Cheap; easy to run RAM disk; provides insane speed for scratch disks & temp files
Needs better chassis design; could have more storage
When we first heard of this USB DRAM disk, we didn’t really know what it was, but we knew we wanted to try it out. Now that we’ve had a chance to kick the tires, we’re impressed, even though it’s not the most practical thing in the world. Then again, acquiring maximum performance is rarely practical, yet it’s still our raison d’etre. The DRAM Disk is a USB 3.0 thumb drive available in 8GB, 16GB, and 32GB capacities and includes software to create a RAM disk. It works quite well, though the key itself features a boring design.
The way this bad boy works is, when you plug in the drive there are two volumes—the main USB 3.0 drive, and a second volume that appears like a CD/DVD to the system and contains the RAM disk software and a user guide. Once you install the software, which takes five seconds, a new volume appears, and that’s your RAM disk. Whatever you copy into the RAM Disk folder is also synced in the background to a folder on the USB key, which is handy but it also demonstrates the problem with RAM disks. Since they use volatile DRAM, as soon as the system loses power everything on them is deleted, so it’s not safe to keep any data on them without a backup since one accidental reboot or Windows update and all your data goes sigh-oh-narr-ah.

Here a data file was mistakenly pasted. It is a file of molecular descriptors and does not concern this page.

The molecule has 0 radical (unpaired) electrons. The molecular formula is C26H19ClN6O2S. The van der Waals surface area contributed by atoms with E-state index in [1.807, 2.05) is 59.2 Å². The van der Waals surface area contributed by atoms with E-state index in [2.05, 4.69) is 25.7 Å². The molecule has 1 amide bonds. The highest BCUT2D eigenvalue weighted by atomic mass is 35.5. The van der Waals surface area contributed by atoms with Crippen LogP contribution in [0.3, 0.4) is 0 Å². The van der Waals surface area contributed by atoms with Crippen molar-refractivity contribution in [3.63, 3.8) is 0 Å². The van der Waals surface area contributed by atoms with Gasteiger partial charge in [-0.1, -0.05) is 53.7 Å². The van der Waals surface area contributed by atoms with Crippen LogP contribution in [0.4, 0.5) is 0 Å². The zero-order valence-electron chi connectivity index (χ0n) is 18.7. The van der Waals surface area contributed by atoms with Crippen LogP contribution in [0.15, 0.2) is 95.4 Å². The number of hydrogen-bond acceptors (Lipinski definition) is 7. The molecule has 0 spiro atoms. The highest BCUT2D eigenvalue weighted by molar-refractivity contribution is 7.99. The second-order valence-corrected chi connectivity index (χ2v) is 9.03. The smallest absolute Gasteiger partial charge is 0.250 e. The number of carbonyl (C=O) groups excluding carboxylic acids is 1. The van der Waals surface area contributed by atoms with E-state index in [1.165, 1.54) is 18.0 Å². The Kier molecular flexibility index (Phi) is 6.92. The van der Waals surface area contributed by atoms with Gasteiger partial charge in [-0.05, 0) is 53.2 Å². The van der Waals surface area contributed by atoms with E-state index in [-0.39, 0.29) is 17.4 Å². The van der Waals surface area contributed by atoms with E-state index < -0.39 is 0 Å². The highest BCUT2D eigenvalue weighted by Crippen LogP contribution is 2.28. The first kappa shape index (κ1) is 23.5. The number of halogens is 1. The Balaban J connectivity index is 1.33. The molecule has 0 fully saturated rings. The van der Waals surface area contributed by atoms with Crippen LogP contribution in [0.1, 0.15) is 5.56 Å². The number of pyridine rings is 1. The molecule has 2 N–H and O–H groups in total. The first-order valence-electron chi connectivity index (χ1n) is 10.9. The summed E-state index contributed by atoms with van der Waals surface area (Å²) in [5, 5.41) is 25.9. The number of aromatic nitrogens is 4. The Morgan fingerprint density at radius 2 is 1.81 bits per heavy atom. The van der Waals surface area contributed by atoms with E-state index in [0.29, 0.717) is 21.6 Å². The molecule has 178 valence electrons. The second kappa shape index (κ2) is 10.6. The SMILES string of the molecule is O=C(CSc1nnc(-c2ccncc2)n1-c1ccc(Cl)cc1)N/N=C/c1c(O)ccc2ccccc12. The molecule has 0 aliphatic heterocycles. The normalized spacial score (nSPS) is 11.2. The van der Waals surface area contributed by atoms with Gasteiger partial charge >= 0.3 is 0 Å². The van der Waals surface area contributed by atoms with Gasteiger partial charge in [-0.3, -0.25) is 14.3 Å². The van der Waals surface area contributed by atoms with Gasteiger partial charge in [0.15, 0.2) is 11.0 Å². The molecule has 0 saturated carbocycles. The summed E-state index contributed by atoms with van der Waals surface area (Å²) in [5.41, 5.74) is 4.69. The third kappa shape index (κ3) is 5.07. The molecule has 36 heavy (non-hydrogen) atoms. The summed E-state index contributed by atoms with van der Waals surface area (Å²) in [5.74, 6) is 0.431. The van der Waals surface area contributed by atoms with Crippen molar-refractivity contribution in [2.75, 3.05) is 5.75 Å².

On our test system with 8GB of RAM, the RAM disk was 2.90GB, though we could have made it smaller via the included software. Adding another 4GB of RAM increased the size of the RAM disk by 1.4GB. The RAM disk itself is insanely fast, hitting 5GB/s read speeds and 8GB/s write speeds in CrystalDiskMark. You can copy gigs of data in a millisecond, and it’s truly breathtaking to witness. The USB 3.0 portion of the key is standard stuff, running at about 100MB/s in our transfer tests, so you could use it like a standard-issue key if you want to.
Overall we dig the DRAM Disk. It makes it quick and painless to run a RAM disk, which provides insane speed for scratch disks and other temporary files. It works exactly as advertised and is totally affordable too, costing just $15. We think it’s pretty sweet, but are withholding the Kick Ass, as it needs more capacity and a better chassis design.